Wellington Botanic Garden facts for kids
Quick facts for kidsWellington Botanic Garden
A path in the Wellington Botanic Garden during spring
|Type||Municipal botanical garden|
|Location||Wellington, New Zealand|
|Area||61.77 acres (25.00 ha)|
|Operated by||Wellington City Council|
|Status||Open all year|
The garden features 25 hectares of protected native forest, conifers, plant collections and seasonal displays. It also features a variety of non-native species, including an extensive Rose Garden. It is classified as a Garden of National Significance by the Royal New Zealand Institute of Horticulture.
The Wellington Cable Car runs between Lambton Quay and the top of the Botanic Garden, and it is the most direct way to get from the top part of the garden to Wellington's Central Business District. The winding hill paths of the Garden are a popular spot for Wellington residents. It is used for walking, jogging and taking children to the playground, and tourists enjoy meandering through the Garden's many collections via the downhill path to the city.
The Gardens feature a large Victorian-style glasshouse, the Begonia House, the Lady Norwood Rose Garden and the Treehouse Visitor Centre. There is a large children's play area, a duck pond, and glowworms visible some nights along paths in the Main Garden – there are monthly tours during autumn–spring (the Garden is otherwise closed at night). Large sculptures and carvings are located throughout the garden. These are by artists such as Henry Moore, Andrew Drummond, Mary-Louise Browne, Regan Gentry, Denis O'Connor and Chris Booth.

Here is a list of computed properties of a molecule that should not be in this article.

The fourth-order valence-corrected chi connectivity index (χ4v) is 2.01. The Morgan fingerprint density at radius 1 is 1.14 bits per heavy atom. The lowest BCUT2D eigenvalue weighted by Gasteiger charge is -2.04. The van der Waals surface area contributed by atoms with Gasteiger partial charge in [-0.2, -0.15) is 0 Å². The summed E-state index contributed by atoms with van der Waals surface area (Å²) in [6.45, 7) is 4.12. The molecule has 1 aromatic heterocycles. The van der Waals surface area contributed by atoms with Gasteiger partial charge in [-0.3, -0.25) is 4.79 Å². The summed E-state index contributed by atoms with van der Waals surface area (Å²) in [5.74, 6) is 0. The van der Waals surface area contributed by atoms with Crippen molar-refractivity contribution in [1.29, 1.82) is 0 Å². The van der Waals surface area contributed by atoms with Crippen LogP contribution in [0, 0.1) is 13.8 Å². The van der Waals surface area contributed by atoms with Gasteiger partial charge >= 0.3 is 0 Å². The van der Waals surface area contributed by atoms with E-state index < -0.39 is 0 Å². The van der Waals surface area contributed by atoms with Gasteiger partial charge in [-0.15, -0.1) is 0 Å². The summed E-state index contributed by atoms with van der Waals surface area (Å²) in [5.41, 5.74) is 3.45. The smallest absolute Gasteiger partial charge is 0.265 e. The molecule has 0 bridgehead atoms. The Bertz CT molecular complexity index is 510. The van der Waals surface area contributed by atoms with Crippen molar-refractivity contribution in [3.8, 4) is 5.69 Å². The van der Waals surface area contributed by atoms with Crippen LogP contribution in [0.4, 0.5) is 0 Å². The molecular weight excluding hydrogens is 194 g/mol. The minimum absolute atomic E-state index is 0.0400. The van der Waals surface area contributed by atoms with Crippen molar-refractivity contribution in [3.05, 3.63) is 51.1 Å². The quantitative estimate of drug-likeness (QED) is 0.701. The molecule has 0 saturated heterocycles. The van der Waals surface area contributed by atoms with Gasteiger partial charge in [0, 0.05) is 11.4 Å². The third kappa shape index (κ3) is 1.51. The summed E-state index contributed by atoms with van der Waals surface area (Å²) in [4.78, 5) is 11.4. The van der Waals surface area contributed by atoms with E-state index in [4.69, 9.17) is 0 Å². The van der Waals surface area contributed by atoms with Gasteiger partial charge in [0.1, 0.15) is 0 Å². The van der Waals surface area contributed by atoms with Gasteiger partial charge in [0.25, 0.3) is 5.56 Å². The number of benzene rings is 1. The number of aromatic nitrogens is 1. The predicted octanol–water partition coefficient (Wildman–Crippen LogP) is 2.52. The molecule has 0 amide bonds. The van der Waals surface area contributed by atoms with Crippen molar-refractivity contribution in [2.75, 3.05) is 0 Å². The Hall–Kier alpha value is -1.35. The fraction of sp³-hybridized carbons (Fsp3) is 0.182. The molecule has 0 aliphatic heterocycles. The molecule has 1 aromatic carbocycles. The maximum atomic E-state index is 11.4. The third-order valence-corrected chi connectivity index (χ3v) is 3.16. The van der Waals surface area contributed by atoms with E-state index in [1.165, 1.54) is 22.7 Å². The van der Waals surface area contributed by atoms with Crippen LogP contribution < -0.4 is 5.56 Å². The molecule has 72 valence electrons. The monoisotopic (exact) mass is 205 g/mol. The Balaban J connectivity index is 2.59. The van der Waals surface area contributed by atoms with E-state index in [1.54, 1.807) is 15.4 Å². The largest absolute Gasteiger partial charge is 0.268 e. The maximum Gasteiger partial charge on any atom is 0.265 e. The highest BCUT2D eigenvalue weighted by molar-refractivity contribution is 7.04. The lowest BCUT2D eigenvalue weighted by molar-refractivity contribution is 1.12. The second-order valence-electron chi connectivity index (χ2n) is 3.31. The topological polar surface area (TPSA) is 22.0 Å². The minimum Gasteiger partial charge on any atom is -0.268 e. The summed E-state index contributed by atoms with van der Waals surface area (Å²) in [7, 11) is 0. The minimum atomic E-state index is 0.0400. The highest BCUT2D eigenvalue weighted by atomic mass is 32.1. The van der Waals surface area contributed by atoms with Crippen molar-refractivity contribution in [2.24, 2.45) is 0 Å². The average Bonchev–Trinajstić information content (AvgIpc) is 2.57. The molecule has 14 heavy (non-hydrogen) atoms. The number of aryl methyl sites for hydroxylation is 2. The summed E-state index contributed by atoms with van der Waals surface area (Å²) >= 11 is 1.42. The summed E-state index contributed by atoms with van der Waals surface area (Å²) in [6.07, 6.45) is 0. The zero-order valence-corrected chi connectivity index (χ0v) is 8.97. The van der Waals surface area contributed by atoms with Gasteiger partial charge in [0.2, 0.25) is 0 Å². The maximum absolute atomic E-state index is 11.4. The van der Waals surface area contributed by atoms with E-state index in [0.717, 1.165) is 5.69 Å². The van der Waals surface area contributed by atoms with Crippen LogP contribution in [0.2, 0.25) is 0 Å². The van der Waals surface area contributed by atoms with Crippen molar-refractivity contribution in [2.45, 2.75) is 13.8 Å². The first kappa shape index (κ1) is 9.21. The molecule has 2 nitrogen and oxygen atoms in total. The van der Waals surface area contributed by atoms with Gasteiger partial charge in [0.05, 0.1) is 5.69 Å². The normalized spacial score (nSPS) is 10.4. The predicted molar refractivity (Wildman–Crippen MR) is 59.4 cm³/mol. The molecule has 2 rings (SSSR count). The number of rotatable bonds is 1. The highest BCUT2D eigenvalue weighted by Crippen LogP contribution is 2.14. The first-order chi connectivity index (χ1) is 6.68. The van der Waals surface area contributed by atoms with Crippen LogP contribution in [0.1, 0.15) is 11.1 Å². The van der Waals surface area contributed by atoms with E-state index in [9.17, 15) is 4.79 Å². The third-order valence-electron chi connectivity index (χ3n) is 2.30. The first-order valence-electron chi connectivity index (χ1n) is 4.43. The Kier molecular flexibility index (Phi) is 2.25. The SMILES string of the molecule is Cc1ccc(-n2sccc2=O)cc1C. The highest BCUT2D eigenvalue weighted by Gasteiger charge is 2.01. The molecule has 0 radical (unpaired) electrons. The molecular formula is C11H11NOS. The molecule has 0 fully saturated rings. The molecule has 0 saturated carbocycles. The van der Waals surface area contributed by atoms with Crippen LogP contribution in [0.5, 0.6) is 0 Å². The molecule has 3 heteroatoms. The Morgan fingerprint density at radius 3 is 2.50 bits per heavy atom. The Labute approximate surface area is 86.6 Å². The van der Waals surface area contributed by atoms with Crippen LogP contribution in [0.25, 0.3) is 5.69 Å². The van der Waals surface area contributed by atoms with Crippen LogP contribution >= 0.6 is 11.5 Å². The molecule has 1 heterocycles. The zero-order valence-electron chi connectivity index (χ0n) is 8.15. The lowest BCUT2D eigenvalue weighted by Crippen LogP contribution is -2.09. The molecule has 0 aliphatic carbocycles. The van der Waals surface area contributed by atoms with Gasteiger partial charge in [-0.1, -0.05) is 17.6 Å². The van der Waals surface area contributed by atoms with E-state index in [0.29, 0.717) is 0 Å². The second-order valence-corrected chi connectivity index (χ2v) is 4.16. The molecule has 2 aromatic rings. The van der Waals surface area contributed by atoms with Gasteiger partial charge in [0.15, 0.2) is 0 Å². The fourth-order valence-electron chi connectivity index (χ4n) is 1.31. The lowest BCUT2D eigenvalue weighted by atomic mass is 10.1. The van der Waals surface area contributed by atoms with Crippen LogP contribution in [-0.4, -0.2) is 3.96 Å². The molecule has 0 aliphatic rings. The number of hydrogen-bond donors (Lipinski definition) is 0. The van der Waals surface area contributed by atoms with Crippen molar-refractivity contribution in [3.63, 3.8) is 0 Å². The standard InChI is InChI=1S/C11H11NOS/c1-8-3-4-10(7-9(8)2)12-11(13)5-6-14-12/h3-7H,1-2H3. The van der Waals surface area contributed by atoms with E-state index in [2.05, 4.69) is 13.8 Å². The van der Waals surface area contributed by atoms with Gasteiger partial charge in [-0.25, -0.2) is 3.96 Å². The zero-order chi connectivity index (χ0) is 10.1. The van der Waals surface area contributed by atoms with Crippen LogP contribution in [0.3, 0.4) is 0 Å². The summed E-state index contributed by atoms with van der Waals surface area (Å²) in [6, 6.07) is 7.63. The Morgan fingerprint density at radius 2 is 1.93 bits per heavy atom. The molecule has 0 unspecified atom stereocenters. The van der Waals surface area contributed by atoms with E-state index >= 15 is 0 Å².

The Wellington City Council organises events during spring and summer months, such as free concerts in the Sound Shell.
The Wellington Botanic Garden is home to several organisations, including:
- Carter Observatory, the National Observatory of New Zealand
- Wellington Cable Car Museum
- Meteorological Service of New Zealand
The Garden was established in 1868. It was initially managed by the New Zealand Institute (later named the Royal Society Te Apārangi) and its manager James Hector until 1891. The New Zealand Institute planted conifers as part of a programme to import plant species and assess their potential for economic benefit to New Zealand. The first Map of the Garden in 1875 by John Buchanan also included the compilation of a list of all plants growing there, and a survey of native plants indigenous to the Reserve.
Some animals were kept at the Botanic Gardens prior to the formation of Wellington Zoo in Newtown in 1906, this included the "City Emu" which died shortly after being relocated to the Zoo from the Gardens.
The Wellington City Council began managing the garden in 1891, developing various parts of the garden such as:
- Lady Norwood Rose Garden (1950)
- Begonia House (1960)
- Treehouse Visitor Centre (1990) in conjunction with the World Wildlife Fund
Wellington Botanic Garden Facts for Kids. Kiddle Encyclopedia.